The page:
Wednesday, May 4, 2011

True Double...Twice

Bighorn Excursion (day 3)

True Double…Twice

 Wednesday we hooked up with our guide, Ryan, again. The weather people predicted sunny and clear skies for once so we were happy to be back on the water. As we drifted down the Big Horn it was obvious the good forecast brought out many boats and shoreline fishermen. Dave fished sitting down on the backseat while I fished from the front as before.
 The morning drift started slow. I learned a lot since Monday about indicator fishing with long leaders. I felt after Monday and fishing alone Tuesday I was more confident and was ready to try to keep up with Dave. I hooked up with the first fish while slowly drifting and mentioned to Dave he’ll have some real competition today. It wasn’t long after that that I should have kept my trap shut, even jokingly. Even though the morning was slow going he produced more trout than I did. Ryan searched for good areas to wade fish but because of the nice weather the places he wanted to stop were taken. We pushed on passed 3 mile where we hoped down river wasn’t as crowded.
 Most of the wade fishing areas Dave had me beat near 3 to one. In some of those areas the guide would switch us up if Dave was catching a few trout and I wasn’t. Then Dave would end up catching fish in the area I just vacated because I thought there were no trout around. It was frustrating when he does that but fun as we joked throughout the day.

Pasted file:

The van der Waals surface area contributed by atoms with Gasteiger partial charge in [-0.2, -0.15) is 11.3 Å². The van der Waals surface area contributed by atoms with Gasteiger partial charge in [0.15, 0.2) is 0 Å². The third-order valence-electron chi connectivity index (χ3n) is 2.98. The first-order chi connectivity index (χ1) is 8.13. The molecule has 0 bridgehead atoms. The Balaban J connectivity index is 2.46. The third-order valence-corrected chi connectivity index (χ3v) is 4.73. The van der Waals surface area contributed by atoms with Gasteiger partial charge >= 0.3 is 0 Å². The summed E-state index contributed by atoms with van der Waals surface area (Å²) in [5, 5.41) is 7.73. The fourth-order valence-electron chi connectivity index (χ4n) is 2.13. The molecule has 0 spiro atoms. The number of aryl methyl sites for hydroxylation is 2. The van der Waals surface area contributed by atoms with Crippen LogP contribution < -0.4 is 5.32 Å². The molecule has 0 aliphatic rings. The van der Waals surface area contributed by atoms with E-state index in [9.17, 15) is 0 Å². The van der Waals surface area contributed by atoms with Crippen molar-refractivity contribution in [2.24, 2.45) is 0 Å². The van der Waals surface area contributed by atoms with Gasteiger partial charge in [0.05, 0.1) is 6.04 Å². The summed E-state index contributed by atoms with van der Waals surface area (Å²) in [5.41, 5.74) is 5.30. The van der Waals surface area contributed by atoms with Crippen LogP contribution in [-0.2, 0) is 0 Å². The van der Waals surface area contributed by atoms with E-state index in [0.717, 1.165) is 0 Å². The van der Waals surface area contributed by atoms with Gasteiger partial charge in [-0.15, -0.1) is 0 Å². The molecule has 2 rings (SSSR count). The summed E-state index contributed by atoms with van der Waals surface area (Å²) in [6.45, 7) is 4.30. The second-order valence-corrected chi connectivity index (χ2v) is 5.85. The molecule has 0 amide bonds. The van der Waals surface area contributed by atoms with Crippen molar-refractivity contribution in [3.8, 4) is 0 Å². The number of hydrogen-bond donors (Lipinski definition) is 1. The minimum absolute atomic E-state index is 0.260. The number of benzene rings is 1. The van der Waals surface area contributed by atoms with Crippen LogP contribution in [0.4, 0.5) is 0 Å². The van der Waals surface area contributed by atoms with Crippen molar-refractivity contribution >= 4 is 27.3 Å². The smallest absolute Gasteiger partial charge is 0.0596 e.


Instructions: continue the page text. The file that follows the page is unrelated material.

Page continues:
Wading off one islands Dave was hooking up on the point. I couldn’t buy a bite along a gravel bar just out from the bank. I started to let my offering slide down into a big pool caused by a back eddy from the gravel bar. The pool circled in varied currents as I watched my indicator float above. My indicator twitched just enough and I lifted the rod to set the hook. The fish held frozen for a second before I gave a hefty tug and he took off towards the head of the pool. The Scott G2 leaned towards the fish and flexed into the middle of the shaft as I held the rod steady and let the fish fight the rod. It circled when it couldn’t go any further up the bank and swam right towards me. I backed up and wound line in as fast as I could into the mid arbor while keeping tension on the fish by holding my rod up high. He passed me and I got a good look at the long brown. By now the guide seen the action, grabbed the net and headed downriver onto the sand bar below that separated the slower pool and faster run. I guided the fish to the gravel bar and Ryan netted the fine brown before it reached the faster choppy water.